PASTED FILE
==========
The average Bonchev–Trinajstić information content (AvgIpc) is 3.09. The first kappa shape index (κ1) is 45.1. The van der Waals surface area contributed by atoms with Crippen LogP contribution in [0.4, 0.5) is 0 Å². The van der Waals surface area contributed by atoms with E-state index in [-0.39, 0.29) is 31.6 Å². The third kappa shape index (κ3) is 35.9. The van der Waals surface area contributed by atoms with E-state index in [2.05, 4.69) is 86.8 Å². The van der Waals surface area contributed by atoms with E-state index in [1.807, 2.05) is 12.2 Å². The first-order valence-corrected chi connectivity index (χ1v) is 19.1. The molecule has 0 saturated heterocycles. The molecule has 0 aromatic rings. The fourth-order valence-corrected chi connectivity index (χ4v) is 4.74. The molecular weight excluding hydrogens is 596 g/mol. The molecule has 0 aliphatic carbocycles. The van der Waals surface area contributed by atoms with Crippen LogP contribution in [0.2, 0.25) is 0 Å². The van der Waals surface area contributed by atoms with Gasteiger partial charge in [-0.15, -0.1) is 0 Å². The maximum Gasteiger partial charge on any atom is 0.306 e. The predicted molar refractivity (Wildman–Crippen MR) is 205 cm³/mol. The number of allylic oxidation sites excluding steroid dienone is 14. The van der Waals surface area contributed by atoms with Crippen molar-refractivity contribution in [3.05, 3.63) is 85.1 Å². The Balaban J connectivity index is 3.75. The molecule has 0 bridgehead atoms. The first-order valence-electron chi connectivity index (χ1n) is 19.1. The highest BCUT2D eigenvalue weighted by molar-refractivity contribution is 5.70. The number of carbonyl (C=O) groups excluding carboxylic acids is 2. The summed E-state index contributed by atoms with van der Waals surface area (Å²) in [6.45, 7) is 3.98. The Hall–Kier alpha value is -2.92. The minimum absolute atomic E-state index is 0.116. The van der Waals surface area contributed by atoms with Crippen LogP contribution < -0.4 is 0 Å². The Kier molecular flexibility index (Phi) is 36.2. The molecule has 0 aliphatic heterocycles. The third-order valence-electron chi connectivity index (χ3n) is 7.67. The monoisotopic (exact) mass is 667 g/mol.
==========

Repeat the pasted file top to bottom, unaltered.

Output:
The average Bonchev–Trinajstić information content (AvgIpc) is 3.09. The first kappa shape index (κ1) is 45.1. The van der Waals surface area contributed by atoms with Crippen LogP contribution in [0.4, 0.5) is 0 Å². The van der Waals surface area contributed by atoms with E-state index in [-0.39, 0.29) is 31.6 Å². The third kappa shape index (κ3) is 35.9. The van der Waals surface area contributed by atoms with E-state index in [2.05, 4.69) is 86.8 Å². The van der Waals surface area contributed by atoms with E-state index in [1.807, 2.05) is 12.2 Å². The first-order valence-corrected chi connectivity index (χ1v) is 19.1. The molecule has 0 saturated heterocycles. The molecule has 0 aromatic rings. The fourth-order valence-corrected chi connectivity index (χ4v) is 4.74. The molecular weight excluding hydrogens is 596 g/mol. The molecule has 0 aliphatic carbocycles. The van der Waals surface area contributed by atoms with Crippen LogP contribution in [0.2, 0.25) is 0 Å². The van der Waals surface area contributed by atoms with Gasteiger partial charge in [-0.15, -0.1) is 0 Å². The maximum Gasteiger partial charge on any atom is 0.306 e. The predicted molar refractivity (Wildman–Crippen MR) is 205 cm³/mol. The number of allylic oxidation sites excluding steroid dienone is 14. The van der Waals surface area contributed by atoms with Crippen molar-refractivity contribution in [3.05, 3.63) is 85.1 Å². The Balaban J connectivity index is 3.75. The molecule has 0 bridgehead atoms. The first-order valence-electron chi connectivity index (χ1n) is 19.1. The highest BCUT2D eigenvalue weighted by molar-refractivity contribution is 5.70. The number of carbonyl (C=O) groups excluding carboxylic acids is 2. The summed E-state index contributed by atoms with van der Waals surface area (Å²) in [6.45, 7) is 3.98. The Hall–Kier alpha value is -2.92. The minimum absolute atomic E-state index is 0.116. The van der Waals surface area contributed by atoms with Crippen LogP contribution < -0.4 is 0 Å². The Kier molecular flexibility index (Phi) is 36.2. The molecule has 0 aliphatic heterocycles. The third-order valence-electron chi connectivity index (χ3n) is 7.67. The monoisotopic (exact) mass is 667 g/mol.